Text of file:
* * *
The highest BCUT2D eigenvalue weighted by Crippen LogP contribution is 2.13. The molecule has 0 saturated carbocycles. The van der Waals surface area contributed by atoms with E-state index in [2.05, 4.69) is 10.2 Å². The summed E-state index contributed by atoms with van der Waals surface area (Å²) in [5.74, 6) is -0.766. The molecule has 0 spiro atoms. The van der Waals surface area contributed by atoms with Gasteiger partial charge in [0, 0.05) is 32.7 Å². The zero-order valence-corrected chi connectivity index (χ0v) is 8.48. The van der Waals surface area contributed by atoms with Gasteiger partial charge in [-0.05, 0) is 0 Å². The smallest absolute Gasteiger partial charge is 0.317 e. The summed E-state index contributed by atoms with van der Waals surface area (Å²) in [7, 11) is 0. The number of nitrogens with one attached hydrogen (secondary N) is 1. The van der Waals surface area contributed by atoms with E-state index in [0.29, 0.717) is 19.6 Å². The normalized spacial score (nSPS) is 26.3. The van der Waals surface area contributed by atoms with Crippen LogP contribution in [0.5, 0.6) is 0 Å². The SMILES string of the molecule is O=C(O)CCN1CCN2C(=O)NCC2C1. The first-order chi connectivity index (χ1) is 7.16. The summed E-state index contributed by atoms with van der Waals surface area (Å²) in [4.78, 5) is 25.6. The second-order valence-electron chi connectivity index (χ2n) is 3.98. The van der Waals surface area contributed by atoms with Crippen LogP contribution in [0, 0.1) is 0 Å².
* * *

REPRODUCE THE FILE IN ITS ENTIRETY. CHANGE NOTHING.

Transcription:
The highest BCUT2D eigenvalue weighted by Crippen LogP contribution is 2.13. The molecule has 0 saturated carbocycles. The van der Waals surface area contributed by atoms with E-state index in [2.05, 4.69) is 10.2 Å². The summed E-state index contributed by atoms with van der Waals surface area (Å²) in [5.74, 6) is -0.766. The molecule has 0 spiro atoms. The van der Waals surface area contributed by atoms with Gasteiger partial charge in [0, 0.05) is 32.7 Å². The zero-order valence-corrected chi connectivity index (χ0v) is 8.48. The van der Waals surface area contributed by atoms with Gasteiger partial charge in [-0.05, 0) is 0 Å². The smallest absolute Gasteiger partial charge is 0.317 e. The summed E-state index contributed by atoms with van der Waals surface area (Å²) in [7, 11) is 0. The number of nitrogens with one attached hydrogen (secondary N) is 1. The van der Waals surface area contributed by atoms with E-state index in [0.29, 0.717) is 19.6 Å². The normalized spacial score (nSPS) is 26.3. The van der Waals surface area contributed by atoms with Crippen LogP contribution in [0.5, 0.6) is 0 Å². The SMILES string of the molecule is O=C(O)CCN1CCN2C(=O)NCC2C1. The first-order chi connectivity index (χ1) is 7.16. The summed E-state index contributed by atoms with van der Waals surface area (Å²) in [4.78, 5) is 25.6. The second-order valence-electron chi connectivity index (χ2n) is 3.98. The van der Waals surface area contributed by atoms with Crippen LogP contribution in [0, 0.1) is 0 Å².